This paper examines a paradox arising in connection with an underexamined form of discrimination: socioeconomic discrimination. Recent evidence from the United States suggests that discrimination on basis of social class in health care delivery is common. Patients from poorer backgrounds, for example patients receiving care paid for by welfare programs, receive lesser quality care. Should such class discrimination be legally regulated?
It is generally believed that economically left- and right-wing convictions can unite in condemning paradigmatic forms of direct and indirect discrimination, e.g., race/caste/sex discrimination. However, we challenge this picture. We argue that it is difficult to condemn paradigmatic forms of direct discrimination and at the same time embrace the sort of economically regressive policies that in effect amount to indirect discrimination against the poor. This includes the myriad of policies which exacerbate unfair social determinants of health ranging from housing policies, infrastructure policies, education policies to health policy. Our argument appeals to the fact that each of the following three claims seem appealing:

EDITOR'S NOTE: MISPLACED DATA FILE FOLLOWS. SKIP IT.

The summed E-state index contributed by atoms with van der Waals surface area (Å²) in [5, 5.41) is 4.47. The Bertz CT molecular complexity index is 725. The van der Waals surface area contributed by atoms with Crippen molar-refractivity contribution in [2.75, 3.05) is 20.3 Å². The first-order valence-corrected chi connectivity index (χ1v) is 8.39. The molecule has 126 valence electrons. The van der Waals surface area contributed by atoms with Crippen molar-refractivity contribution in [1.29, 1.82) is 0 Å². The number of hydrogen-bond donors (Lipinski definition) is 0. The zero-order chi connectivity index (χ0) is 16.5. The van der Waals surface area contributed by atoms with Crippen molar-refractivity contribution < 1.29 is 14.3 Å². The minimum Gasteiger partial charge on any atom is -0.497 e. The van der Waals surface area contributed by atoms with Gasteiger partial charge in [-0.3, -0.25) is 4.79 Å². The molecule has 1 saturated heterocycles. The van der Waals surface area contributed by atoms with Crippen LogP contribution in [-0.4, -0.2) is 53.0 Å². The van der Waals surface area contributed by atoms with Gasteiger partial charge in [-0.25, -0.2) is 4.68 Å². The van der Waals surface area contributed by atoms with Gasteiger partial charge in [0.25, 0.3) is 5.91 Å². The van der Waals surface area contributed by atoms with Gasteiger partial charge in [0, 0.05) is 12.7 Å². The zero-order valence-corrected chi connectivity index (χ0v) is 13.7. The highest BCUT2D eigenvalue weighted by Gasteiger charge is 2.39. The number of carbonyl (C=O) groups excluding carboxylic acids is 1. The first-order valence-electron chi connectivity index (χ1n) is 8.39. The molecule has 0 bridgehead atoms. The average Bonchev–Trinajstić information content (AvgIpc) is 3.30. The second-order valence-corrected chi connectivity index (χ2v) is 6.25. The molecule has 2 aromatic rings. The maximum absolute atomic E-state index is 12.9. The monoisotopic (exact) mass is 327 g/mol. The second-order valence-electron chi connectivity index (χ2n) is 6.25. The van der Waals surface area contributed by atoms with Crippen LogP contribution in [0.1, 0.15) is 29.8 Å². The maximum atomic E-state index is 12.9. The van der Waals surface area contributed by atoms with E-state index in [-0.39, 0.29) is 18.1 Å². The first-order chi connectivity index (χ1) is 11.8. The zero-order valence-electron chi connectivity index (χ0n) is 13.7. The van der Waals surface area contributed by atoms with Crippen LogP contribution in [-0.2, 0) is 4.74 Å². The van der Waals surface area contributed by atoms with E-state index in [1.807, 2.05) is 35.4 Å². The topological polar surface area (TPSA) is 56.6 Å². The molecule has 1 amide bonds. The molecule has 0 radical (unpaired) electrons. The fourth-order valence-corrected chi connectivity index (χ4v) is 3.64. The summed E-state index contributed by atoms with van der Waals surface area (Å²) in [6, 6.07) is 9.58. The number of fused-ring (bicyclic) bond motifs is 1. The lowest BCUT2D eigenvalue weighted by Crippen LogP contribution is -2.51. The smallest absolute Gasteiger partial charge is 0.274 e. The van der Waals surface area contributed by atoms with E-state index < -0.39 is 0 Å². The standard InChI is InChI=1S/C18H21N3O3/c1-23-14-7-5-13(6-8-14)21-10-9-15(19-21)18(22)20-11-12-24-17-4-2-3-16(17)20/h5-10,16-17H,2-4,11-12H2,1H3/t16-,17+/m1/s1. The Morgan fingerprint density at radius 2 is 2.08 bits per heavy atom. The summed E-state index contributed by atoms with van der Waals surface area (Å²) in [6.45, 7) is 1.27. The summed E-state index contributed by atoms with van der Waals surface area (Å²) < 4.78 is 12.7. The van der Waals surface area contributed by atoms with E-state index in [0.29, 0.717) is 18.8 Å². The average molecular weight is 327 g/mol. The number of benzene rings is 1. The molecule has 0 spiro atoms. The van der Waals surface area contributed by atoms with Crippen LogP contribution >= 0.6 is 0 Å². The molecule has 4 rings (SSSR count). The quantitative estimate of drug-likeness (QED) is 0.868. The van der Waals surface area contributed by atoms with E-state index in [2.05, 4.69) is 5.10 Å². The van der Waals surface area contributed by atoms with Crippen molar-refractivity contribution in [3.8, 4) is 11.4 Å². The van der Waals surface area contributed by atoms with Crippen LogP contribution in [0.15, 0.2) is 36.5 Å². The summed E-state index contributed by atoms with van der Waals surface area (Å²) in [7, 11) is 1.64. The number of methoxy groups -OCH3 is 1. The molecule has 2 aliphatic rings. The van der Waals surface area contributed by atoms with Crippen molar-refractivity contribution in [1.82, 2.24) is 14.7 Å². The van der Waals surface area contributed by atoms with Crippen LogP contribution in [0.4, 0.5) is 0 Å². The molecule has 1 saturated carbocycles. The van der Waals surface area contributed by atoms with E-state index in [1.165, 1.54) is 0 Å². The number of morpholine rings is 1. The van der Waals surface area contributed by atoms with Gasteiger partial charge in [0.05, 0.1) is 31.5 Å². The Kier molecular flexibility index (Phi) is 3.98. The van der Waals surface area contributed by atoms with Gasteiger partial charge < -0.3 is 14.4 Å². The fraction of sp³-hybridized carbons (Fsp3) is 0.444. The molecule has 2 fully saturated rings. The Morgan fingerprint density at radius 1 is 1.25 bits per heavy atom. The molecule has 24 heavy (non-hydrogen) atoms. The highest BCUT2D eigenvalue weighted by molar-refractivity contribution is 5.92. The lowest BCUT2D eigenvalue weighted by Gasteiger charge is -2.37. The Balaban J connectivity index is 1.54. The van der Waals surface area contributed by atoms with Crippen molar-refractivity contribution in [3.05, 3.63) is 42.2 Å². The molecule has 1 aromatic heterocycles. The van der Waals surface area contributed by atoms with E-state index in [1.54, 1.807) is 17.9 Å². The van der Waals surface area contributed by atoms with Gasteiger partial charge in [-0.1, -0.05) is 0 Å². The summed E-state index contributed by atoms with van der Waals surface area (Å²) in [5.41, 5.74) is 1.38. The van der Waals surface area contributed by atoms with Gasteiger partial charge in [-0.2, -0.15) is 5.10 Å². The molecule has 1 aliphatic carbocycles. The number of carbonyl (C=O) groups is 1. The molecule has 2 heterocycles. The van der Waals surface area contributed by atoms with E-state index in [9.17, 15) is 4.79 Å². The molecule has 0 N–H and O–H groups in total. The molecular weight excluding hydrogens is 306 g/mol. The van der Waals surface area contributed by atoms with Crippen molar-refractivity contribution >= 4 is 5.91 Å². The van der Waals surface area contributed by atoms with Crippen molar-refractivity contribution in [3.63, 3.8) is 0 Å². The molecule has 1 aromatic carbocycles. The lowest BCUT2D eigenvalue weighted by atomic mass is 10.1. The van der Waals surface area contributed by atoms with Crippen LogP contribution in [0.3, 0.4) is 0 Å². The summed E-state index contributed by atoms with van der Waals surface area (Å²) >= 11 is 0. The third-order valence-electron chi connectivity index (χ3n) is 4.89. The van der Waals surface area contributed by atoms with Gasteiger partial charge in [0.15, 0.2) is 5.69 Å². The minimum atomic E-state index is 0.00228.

P1. Paradigmatic discrimination should be prohibited by law.
P2. If direct paradigmatic discrimination should be prohibited by law, then so should indirect paradigmatic discrimination.
P3. If indirect paradigmatic discrimination should be prohibited by law, then so should indirect socioeconomic class discrimination.
However, together they entail a very radical claim:
C. Hence, indirect socioeconomic class discrimination should be prohibited by law.
C would allow for substantial litigation on health policy and social policy more broadly – in effect it would allow for many policies causing social gradients in health outcomes to be challenged. Our main aim is not to defend C, but to show that we need to respond to it in one way or another which for many will require significant revisions of their beliefs.
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